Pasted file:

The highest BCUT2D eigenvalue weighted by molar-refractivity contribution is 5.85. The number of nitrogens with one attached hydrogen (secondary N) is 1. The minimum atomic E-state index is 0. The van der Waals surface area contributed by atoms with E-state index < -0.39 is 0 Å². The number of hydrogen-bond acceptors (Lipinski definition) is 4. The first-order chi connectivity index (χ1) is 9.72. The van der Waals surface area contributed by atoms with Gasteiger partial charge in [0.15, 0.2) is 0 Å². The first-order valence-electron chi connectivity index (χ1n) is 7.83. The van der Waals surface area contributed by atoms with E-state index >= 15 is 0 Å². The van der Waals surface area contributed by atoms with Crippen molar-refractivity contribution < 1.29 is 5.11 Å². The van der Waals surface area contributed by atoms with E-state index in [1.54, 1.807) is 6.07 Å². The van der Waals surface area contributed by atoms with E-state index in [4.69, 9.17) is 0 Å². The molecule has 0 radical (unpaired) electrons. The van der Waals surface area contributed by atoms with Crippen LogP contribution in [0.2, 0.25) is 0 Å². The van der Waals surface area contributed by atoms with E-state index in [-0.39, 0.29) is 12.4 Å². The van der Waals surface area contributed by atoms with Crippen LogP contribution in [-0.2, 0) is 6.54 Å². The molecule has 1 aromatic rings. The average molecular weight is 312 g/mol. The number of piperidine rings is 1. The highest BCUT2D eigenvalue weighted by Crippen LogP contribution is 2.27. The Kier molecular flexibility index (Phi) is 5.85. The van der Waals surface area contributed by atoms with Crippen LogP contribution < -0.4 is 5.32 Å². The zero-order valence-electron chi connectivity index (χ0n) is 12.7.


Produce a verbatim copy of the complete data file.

The highest BCUT2D eigenvalue weighted by molar-refractivity contribution is 5.85. The number of nitrogens with one attached hydrogen (secondary N) is 1. The minimum atomic E-state index is 0. The van der Waals surface area contributed by atoms with E-state index < -0.39 is 0 Å². The number of hydrogen-bond acceptors (Lipinski definition) is 4. The first-order chi connectivity index (χ1) is 9.72. The van der Waals surface area contributed by atoms with Gasteiger partial charge in [0.15, 0.2) is 0 Å². The first-order valence-electron chi connectivity index (χ1n) is 7.83. The van der Waals surface area contributed by atoms with E-state index >= 15 is 0 Å². The van der Waals surface area contributed by atoms with Crippen molar-refractivity contribution < 1.29 is 5.11 Å². The van der Waals surface area contributed by atoms with E-state index in [1.54, 1.807) is 6.07 Å². The van der Waals surface area contributed by atoms with E-state index in [4.69, 9.17) is 0 Å². The molecule has 0 radical (unpaired) electrons. The van der Waals surface area contributed by atoms with Crippen LogP contribution in [0.2, 0.25) is 0 Å². The van der Waals surface area contributed by atoms with E-state index in [-0.39, 0.29) is 12.4 Å². The van der Waals surface area contributed by atoms with Crippen LogP contribution in [-0.2, 0) is 6.54 Å². The molecule has 1 aromatic rings. The average molecular weight is 312 g/mol. The number of piperidine rings is 1. The highest BCUT2D eigenvalue weighted by Crippen LogP contribution is 2.27. The Kier molecular flexibility index (Phi) is 5.85. The van der Waals surface area contributed by atoms with Crippen LogP contribution < -0.4 is 5.32 Å². The zero-order valence-electron chi connectivity index (χ0n) is 12.7.